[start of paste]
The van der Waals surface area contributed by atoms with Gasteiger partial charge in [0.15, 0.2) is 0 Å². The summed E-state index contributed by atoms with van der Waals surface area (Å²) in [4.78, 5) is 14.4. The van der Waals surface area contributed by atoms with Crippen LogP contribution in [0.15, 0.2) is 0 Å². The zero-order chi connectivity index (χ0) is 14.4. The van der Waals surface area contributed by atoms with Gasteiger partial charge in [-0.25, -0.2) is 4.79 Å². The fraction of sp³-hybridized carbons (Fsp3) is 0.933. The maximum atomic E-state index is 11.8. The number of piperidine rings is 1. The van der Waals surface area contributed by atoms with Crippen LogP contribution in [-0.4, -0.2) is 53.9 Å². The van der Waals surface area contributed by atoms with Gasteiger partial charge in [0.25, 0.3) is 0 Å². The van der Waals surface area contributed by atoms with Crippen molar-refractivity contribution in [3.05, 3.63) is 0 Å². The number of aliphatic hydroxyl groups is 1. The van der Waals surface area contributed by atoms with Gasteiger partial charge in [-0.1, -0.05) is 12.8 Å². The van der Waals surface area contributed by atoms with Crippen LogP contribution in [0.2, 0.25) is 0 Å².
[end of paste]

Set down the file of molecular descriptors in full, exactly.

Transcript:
The van der Waals surface area contributed by atoms with Gasteiger partial charge in [0.15, 0.2) is 0 Å². The summed E-state index contributed by atoms with van der Waals surface area (Å²) in [4.78, 5) is 14.4. The van der Waals surface area contributed by atoms with Crippen LogP contribution in [0.15, 0.2) is 0 Å². The zero-order chi connectivity index (χ0) is 14.4. The van der Waals surface area contributed by atoms with Gasteiger partial charge in [-0.25, -0.2) is 4.79 Å². The fraction of sp³-hybridized carbons (Fsp3) is 0.933. The maximum atomic E-state index is 11.8. The number of piperidine rings is 1. The van der Waals surface area contributed by atoms with Crippen LogP contribution in [-0.4, -0.2) is 53.9 Å². The van der Waals surface area contributed by atoms with Gasteiger partial charge in [0.25, 0.3) is 0 Å². The van der Waals surface area contributed by atoms with Crippen molar-refractivity contribution in [3.05, 3.63) is 0 Å². The number of aliphatic hydroxyl groups is 1. The van der Waals surface area contributed by atoms with Gasteiger partial charge in [-0.1, -0.05) is 12.8 Å². The van der Waals surface area contributed by atoms with Crippen LogP contribution in [0.2, 0.25) is 0 Å².